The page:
Does your horse need electolytes?


When working your horse in the summer heat, you may need to replace electrolytesJudging by the catalogs I get in the mail, there are a lot of people feeding their horses electrolytes in the summer months.

The premise is good: they help prevent your horse from becoming dehydrated. But are they essential to your horse’s health?

According to this article on http://www.horsetalk.co.nz, Pass the Salt: electrolyte replacement for Horses:

When exercised intensely in hot, humid weather, a horse may lose up to four gallons of sweat per hour. In that four gallons, a total of 30 teaspoons of body salts are lost. Horse sweat contains primarily sodium, chloride, and potassium, but other electrolytes, including magnesiumand calcium, are also present in smaller amounts.

The concentration of electrolytes in the bloodstream and sweat is not identical. Horse sweat is considered hypertonic, which means a greater concentration of electrolytes exists in sweat than in fluids circulating within the body.

Some people seem to feed/dose with electrolytes to replace those that are lost through exercise; others feed electrolytes as part of the horse’s daily rations. Some people think having a salt block available free choice is enough; and others add salt to their horse’s feed. The probable answer is that most of these are an okay solution.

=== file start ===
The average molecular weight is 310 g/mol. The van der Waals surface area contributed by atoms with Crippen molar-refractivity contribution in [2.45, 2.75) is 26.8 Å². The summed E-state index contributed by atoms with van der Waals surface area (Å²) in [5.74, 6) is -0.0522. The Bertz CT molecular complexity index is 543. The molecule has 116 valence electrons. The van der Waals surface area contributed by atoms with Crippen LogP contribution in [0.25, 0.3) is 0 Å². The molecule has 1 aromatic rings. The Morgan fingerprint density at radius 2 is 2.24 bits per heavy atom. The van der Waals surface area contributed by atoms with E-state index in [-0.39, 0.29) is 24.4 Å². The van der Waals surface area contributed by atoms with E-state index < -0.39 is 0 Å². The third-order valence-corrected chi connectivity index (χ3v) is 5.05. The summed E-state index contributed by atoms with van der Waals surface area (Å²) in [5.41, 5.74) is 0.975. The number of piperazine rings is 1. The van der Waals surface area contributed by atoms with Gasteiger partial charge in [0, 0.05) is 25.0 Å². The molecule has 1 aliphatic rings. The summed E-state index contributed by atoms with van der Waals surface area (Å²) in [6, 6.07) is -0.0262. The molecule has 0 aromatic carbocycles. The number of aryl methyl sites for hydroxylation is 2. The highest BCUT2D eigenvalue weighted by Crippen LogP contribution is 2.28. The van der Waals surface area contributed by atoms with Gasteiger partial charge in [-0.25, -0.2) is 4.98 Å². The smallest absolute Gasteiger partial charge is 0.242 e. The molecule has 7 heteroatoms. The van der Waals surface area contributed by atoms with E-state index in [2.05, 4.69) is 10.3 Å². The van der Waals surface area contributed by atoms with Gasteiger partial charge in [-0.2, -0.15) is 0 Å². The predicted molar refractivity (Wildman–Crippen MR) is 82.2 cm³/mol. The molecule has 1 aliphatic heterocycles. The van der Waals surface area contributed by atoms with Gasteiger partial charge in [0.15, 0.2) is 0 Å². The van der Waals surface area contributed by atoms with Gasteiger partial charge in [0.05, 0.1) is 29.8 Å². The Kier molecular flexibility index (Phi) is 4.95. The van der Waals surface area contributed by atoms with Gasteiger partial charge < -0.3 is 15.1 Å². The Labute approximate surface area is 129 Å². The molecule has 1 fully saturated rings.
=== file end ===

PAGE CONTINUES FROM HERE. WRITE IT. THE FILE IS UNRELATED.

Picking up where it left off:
Keep in mind that most commercial horse feeds contain salt, potassium and magnesium, so at least some these minerals are being replaced every time your horse eats. However, in extremely hot weather, when your horse is sweating even without activity, or after a hard workout in the heat, I can see the need to replace those lost electrolytes. It also probably does no harm to feed them on an ongoing basis in limited quantities. Ironically, over supplementing with electrolytes can cause dehydration. The most important ingredient to keeping your horse hydrated is, of course, water. So it is important to always have clean, fresh water available.

There are a lot of commercial electrolyte mixtures available, but you should read the labels before purchasing.  Many commercial mixtures contain a lot of sugar (dextrose). You should look for one where the first ingredient is salt and which has the correct ratio of potassium:sodium:chloride (1:2:4).

You can also make your own electrolytes easily enough by mixing regular table salt with lite salt at a ratio of 3:1. You can feed 2-5 oz per day depending on the heat and activity level of your horse.

While I often do supplement with table salt and also have a salt block available, I’ve never fed electrolytes. But I don’t generally ask Freedom to work all that hard in the summer and I make sure he’s hydrated by feeding him well soaked beet pulp with every meal. If I were eventing or doing an endurance ride, I’m sure I would consider adding electrolytes to his diet. And I might just pick up some of the lite salt so I can mix my own electrolyte for those really hot summer days.

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